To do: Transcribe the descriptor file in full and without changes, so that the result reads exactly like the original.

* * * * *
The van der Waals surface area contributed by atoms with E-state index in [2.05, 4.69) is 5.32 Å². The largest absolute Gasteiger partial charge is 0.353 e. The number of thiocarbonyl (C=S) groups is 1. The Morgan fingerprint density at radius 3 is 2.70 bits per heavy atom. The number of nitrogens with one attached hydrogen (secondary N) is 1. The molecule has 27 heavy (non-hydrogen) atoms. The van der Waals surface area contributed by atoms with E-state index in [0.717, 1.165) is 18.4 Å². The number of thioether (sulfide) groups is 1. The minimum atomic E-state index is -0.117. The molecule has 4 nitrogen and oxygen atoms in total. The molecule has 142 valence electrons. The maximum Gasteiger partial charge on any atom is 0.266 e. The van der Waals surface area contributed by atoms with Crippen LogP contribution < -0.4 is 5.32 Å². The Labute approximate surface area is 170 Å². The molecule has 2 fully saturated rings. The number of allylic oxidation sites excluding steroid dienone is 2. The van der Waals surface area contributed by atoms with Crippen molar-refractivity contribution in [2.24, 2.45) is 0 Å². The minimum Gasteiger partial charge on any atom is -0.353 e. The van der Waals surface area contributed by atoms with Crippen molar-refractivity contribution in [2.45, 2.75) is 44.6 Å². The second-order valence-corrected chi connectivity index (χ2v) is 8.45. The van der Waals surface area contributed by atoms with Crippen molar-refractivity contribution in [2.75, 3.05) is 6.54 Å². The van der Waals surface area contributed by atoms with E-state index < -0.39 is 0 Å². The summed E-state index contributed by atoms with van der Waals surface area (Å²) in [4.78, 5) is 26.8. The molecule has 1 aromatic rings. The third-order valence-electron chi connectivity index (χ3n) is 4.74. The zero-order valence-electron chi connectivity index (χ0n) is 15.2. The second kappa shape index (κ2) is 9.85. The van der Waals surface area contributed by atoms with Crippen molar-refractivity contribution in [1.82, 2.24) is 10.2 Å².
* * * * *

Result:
The van der Waals surface area contributed by atoms with E-state index in [2.05, 4.69) is 5.32 Å². The largest absolute Gasteiger partial charge is 0.353 e. The number of thiocarbonyl (C=S) groups is 1. The Morgan fingerprint density at radius 3 is 2.70 bits per heavy atom. The number of nitrogens with one attached hydrogen (secondary N) is 1. The molecule has 27 heavy (non-hydrogen) atoms. The van der Waals surface area contributed by atoms with E-state index in [0.717, 1.165) is 18.4 Å². The number of thioether (sulfide) groups is 1. The minimum atomic E-state index is -0.117. The molecule has 4 nitrogen and oxygen atoms in total. The molecule has 142 valence electrons. The maximum Gasteiger partial charge on any atom is 0.266 e. The van der Waals surface area contributed by atoms with Crippen LogP contribution < -0.4 is 5.32 Å². The Labute approximate surface area is 170 Å². The molecule has 2 fully saturated rings. The number of allylic oxidation sites excluding steroid dienone is 2. The van der Waals surface area contributed by atoms with Crippen molar-refractivity contribution in [2.24, 2.45) is 0 Å². The minimum Gasteiger partial charge on any atom is -0.353 e. The van der Waals surface area contributed by atoms with Crippen molar-refractivity contribution in [2.45, 2.75) is 44.6 Å². The second-order valence-corrected chi connectivity index (χ2v) is 8.45. The van der Waals surface area contributed by atoms with Crippen molar-refractivity contribution in [2.75, 3.05) is 6.54 Å². The van der Waals surface area contributed by atoms with E-state index < -0.39 is 0 Å². The summed E-state index contributed by atoms with van der Waals surface area (Å²) in [4.78, 5) is 26.8. The molecule has 1 aromatic rings. The third-order valence-electron chi connectivity index (χ3n) is 4.74. The zero-order valence-electron chi connectivity index (χ0n) is 15.2. The second kappa shape index (κ2) is 9.85. The van der Waals surface area contributed by atoms with Crippen molar-refractivity contribution in [1.82, 2.24) is 10.2 Å².